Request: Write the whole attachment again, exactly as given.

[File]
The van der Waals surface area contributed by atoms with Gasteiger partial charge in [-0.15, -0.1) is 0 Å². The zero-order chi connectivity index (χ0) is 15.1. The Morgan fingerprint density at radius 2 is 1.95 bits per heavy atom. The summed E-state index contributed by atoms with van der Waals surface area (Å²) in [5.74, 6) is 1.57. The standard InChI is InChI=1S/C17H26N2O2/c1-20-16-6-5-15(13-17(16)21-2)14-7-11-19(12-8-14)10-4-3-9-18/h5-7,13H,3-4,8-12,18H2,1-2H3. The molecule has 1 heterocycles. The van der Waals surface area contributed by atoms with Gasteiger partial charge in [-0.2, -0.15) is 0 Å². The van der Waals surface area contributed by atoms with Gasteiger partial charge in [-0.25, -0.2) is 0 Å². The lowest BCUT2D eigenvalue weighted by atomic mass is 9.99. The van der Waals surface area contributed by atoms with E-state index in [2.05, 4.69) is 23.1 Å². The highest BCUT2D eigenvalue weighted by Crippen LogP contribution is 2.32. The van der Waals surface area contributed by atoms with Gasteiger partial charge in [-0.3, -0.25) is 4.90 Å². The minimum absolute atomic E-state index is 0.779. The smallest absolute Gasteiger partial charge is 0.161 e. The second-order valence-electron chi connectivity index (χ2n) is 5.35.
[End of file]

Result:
The van der Waals surface area contributed by atoms with Gasteiger partial charge in [-0.15, -0.1) is 0 Å². The zero-order chi connectivity index (χ0) is 15.1. The Morgan fingerprint density at radius 2 is 1.95 bits per heavy atom. The summed E-state index contributed by atoms with van der Waals surface area (Å²) in [5.74, 6) is 1.57. The standard InChI is InChI=1S/C17H26N2O2/c1-20-16-6-5-15(13-17(16)21-2)14-7-11-19(12-8-14)10-4-3-9-18/h5-7,13H,3-4,8-12,18H2,1-2H3. The molecule has 1 heterocycles. The van der Waals surface area contributed by atoms with Gasteiger partial charge in [-0.2, -0.15) is 0 Å². The van der Waals surface area contributed by atoms with Gasteiger partial charge in [-0.25, -0.2) is 0 Å². The lowest BCUT2D eigenvalue weighted by atomic mass is 9.99. The van der Waals surface area contributed by atoms with E-state index in [2.05, 4.69) is 23.1 Å². The highest BCUT2D eigenvalue weighted by Crippen LogP contribution is 2.32. The van der Waals surface area contributed by atoms with Gasteiger partial charge in [-0.3, -0.25) is 4.90 Å². The minimum absolute atomic E-state index is 0.779. The smallest absolute Gasteiger partial charge is 0.161 e. The second-order valence-electron chi connectivity index (χ2n) is 5.35.